Reading Response 2/Christi DiFrank

In the reading, the authors discuss the real-world impact that internet memes and jokes have and have had on politics. One of America’s most basic rights, as outlined in the Bill of Rights, is our right to free speech. Which includes the speech of making jokes about the government and our political institutions. This idea, the idea that people should be free to criticize their government, was very important to our founding fathers. During American colonization, English regulations of speech were rather restrictive. Criticizing the English government in any way was a criminal offense, and thus any dissent was more easily felt, but also more difficult to organize.

This fear of dissent through any kind of aggressive speech is still felt in countries of the modern day. It is well known that the Chinese government has banned roughly 80% of western websites in its country (including but not limited to; all of Google, Facebook, Yahoo, Wikipedia, really any website that has information or opinions on China that the Chinese government cannot regulate). The Chinese government considers jokes, memes, and any opinions that they cannot control as “incredible dangerous political weapons.” And why shouldn’t they? In recent years (2010) we saw revolution begin in Egypt when people found each other on Facebook and, using social media, were able to organize and start fighting back against a political institution that was treating them unfairly. In this way, memes and jokes and social media has become a powerful tool for oppressed peoples.

However, while there are many examples in history where jokes and memes have been used by an oppressed peoples to fight back against their oppressors, there are many cases where these very same jokes have been used by the people in power to justify the abuse of and take power away from others. Perhaps one of the most notable is the Jewish people, who, throughout history, have been the victims of horror and abuse by many different groups. In recent years, notable parody comedian and actor Mel Brooks has used comedy as a sort of catharsis for Jewish identity. Many of his skits and jokes poke fun at the institutions that, in the past, have targeted the Jewish race in crimes of violence and violation of their most basic human rights. And that’s good. People need to be able to laugh in the face of adversity and terrible tragedy. However, the world has a long, not-so-proud history of taking things that Jews say and do and misrepresenting them and then using it against them (actually, you could argue that for a lot of things but let’s stick with the Jewish people and Mel Brooks here, for a second).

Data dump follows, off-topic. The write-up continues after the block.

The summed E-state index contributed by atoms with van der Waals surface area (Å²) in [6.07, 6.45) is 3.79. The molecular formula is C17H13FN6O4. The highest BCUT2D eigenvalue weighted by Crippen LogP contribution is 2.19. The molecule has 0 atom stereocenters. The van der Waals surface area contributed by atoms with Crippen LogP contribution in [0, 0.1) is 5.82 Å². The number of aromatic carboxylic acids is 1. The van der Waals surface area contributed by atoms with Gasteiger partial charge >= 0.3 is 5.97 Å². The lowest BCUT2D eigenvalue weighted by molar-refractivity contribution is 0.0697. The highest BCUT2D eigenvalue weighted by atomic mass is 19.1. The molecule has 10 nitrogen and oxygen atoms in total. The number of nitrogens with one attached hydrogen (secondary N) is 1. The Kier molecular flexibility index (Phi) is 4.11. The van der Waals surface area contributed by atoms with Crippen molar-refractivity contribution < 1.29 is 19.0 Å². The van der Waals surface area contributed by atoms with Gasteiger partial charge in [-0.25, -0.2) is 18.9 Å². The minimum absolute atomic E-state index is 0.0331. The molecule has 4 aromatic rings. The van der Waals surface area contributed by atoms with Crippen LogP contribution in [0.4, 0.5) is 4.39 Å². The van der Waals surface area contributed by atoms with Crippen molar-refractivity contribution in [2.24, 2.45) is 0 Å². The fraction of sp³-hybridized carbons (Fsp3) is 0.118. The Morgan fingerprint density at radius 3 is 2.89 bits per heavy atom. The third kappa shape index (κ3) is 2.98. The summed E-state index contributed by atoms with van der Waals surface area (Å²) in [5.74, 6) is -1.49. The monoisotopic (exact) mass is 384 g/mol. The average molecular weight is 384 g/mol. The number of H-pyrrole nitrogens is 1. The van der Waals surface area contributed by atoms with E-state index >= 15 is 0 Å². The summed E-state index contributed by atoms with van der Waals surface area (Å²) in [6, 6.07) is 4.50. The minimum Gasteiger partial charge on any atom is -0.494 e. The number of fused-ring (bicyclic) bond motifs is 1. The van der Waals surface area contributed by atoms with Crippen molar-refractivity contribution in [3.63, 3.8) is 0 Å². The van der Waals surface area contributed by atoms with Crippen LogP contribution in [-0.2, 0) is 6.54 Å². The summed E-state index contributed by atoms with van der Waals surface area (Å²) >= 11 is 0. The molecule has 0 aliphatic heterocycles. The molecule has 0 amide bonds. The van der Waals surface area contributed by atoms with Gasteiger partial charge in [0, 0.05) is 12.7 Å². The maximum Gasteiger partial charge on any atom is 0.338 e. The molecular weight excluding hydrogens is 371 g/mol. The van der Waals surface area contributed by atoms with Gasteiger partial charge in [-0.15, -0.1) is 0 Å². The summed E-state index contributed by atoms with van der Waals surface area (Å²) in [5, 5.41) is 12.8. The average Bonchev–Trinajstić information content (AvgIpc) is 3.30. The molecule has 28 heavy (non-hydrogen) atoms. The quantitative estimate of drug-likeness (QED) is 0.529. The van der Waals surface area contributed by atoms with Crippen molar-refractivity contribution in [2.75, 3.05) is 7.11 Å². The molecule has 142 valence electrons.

And yet, in an age that has seen movies like American History X, which evokes a lot of Anti-Semitic and white supremacist imagery, only to see that imagery be taken and repurposed by the very people the director is trying to take power from (white-supremacists), the only thing that they haven’t been able to take and misconstrue to fit their dark image is comedy. You might see stills and swastikas from old, serious propaganda pieces decorating the media and gathering spaces of these bigots, but you will not hear the song of Mel Brooks’ ‘Springtime for Hitler’ or ‘Jews in Space.’ You will not see the Inquisition sketches from History of the World Part I played or even mocked by such people. If we try and take their viewpoints seriously, we will only succeed in giving them more ammo to fuel their hatred. But by taking away their veneer or superiority, by showing them that their opinions and their view of the world is something to be mocked, we take away their ammo.

A lot of my ideas for this response came from comparing the reading to a great video by Lindsay Ellis called Mel Brooks, The Producers and the Ethics of Satire about N@zisIf you have 40 minutes to kill, I highly recommend you watch it.

Secondary Research, 10 Years Later/ Christi DiFrank

On the 10th anniversary of the global financial meltdown, here’s what’s changed

This 2017 article by USA Today, published on the anniversary of the beginning of the Great Recession, recaps the major reformations that followed in the fallout of the financial crisis.

Key Events:

Central Banks Write New Rules – Central banks took coordinated action by slashing interest rates, recapitalizing lenders, buying up toxic assets and injecting liquidity into economies through government bond-purchase programs.

Governments Tighten Bank Regulations – The Dodd-Frank Act is passed, forcing banks to hold more capital to cover potential losses, restricting speculative trading and obliging lenders to separate investment and consumer divisions to curtail their ability to use their firm’s money for risky trades.

Incredibly Low Rates Prevail – Today, despite four rates hikes since December 2015, the federal funds interest rate is in a meager range of 1% to 1.25%.

Data:

  • home equity credit and other consumer loan rates stood at 5.25%